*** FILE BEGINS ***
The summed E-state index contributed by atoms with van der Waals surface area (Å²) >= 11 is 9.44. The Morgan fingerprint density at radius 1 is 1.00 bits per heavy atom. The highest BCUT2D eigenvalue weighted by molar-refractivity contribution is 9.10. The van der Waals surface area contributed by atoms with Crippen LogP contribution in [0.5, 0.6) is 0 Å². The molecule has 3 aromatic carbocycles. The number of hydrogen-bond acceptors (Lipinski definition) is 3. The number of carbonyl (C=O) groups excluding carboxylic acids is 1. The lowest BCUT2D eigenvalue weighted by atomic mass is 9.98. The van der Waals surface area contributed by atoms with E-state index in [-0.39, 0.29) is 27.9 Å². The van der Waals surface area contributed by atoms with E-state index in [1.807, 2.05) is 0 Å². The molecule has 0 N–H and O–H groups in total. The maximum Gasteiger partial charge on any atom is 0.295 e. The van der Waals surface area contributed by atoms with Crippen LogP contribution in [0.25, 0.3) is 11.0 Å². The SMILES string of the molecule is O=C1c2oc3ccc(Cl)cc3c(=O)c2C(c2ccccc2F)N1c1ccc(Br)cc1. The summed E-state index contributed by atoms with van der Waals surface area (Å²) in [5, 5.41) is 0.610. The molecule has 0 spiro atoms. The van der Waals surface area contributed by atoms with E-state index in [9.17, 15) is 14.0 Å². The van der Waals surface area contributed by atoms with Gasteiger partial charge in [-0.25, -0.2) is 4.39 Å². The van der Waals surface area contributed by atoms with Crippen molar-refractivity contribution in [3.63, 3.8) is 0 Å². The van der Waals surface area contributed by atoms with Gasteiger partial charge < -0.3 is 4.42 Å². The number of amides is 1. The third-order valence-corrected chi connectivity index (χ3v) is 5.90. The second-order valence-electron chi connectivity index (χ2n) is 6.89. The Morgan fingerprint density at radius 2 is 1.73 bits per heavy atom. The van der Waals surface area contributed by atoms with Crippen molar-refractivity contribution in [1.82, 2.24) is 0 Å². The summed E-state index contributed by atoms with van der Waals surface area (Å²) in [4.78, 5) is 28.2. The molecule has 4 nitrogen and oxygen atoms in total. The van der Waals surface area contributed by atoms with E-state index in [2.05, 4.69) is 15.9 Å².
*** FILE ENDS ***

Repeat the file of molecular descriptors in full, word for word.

The summed E-state index contributed by atoms with van der Waals surface area (Å²) >= 11 is 9.44. The Morgan fingerprint density at radius 1 is 1.00 bits per heavy atom. The highest BCUT2D eigenvalue weighted by molar-refractivity contribution is 9.10. The van der Waals surface area contributed by atoms with Crippen LogP contribution in [0.5, 0.6) is 0 Å². The molecule has 3 aromatic carbocycles. The number of hydrogen-bond acceptors (Lipinski definition) is 3. The number of carbonyl (C=O) groups excluding carboxylic acids is 1. The lowest BCUT2D eigenvalue weighted by atomic mass is 9.98. The van der Waals surface area contributed by atoms with E-state index in [-0.39, 0.29) is 27.9 Å². The van der Waals surface area contributed by atoms with E-state index in [1.807, 2.05) is 0 Å². The molecule has 0 N–H and O–H groups in total. The maximum Gasteiger partial charge on any atom is 0.295 e. The van der Waals surface area contributed by atoms with Crippen LogP contribution in [0.25, 0.3) is 11.0 Å². The SMILES string of the molecule is O=C1c2oc3ccc(Cl)cc3c(=O)c2C(c2ccccc2F)N1c1ccc(Br)cc1. The summed E-state index contributed by atoms with van der Waals surface area (Å²) in [5, 5.41) is 0.610. The molecule has 0 spiro atoms. The van der Waals surface area contributed by atoms with E-state index in [9.17, 15) is 14.0 Å². The van der Waals surface area contributed by atoms with Gasteiger partial charge in [-0.25, -0.2) is 4.39 Å². The van der Waals surface area contributed by atoms with Crippen molar-refractivity contribution in [3.63, 3.8) is 0 Å². The van der Waals surface area contributed by atoms with Gasteiger partial charge < -0.3 is 4.42 Å². The number of amides is 1. The third-order valence-corrected chi connectivity index (χ3v) is 5.90. The second-order valence-electron chi connectivity index (χ2n) is 6.89. The Morgan fingerprint density at radius 2 is 1.73 bits per heavy atom. The van der Waals surface area contributed by atoms with Crippen molar-refractivity contribution in [1.82, 2.24) is 0 Å². The summed E-state index contributed by atoms with van der Waals surface area (Å²) in [4.78, 5) is 28.2. The molecule has 4 nitrogen and oxygen atoms in total. The van der Waals surface area contributed by atoms with E-state index in [2.05, 4.69) is 15.9 Å².